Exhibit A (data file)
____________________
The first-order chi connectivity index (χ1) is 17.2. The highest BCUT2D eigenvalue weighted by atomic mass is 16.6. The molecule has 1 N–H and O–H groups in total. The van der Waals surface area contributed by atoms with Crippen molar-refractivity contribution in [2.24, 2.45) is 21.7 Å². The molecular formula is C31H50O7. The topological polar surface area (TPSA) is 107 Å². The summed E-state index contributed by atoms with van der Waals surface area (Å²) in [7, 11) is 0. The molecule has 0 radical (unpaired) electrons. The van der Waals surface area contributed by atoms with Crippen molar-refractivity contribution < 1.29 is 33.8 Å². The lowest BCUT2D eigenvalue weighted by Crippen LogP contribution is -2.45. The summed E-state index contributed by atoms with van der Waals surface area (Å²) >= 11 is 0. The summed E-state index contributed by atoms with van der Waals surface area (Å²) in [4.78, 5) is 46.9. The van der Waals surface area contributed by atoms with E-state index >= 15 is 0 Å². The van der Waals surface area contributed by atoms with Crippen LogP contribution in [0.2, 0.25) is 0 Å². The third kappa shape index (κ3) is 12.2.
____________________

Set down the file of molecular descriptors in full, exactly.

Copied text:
The first-order chi connectivity index (χ1) is 17.2. The highest BCUT2D eigenvalue weighted by atomic mass is 16.6. The molecule has 1 N–H and O–H groups in total. The van der Waals surface area contributed by atoms with Crippen molar-refractivity contribution in [2.24, 2.45) is 21.7 Å². The molecular formula is C31H50O7. The topological polar surface area (TPSA) is 107 Å². The summed E-state index contributed by atoms with van der Waals surface area (Å²) in [7, 11) is 0. The molecule has 0 radical (unpaired) electrons. The van der Waals surface area contributed by atoms with Crippen molar-refractivity contribution < 1.29 is 33.8 Å². The lowest BCUT2D eigenvalue weighted by Crippen LogP contribution is -2.45. The summed E-state index contributed by atoms with van der Waals surface area (Å²) >= 11 is 0. The summed E-state index contributed by atoms with van der Waals surface area (Å²) in [4.78, 5) is 46.9. The van der Waals surface area contributed by atoms with E-state index >= 15 is 0 Å². The van der Waals surface area contributed by atoms with Crippen LogP contribution in [0.2, 0.25) is 0 Å². The third kappa shape index (κ3) is 12.2.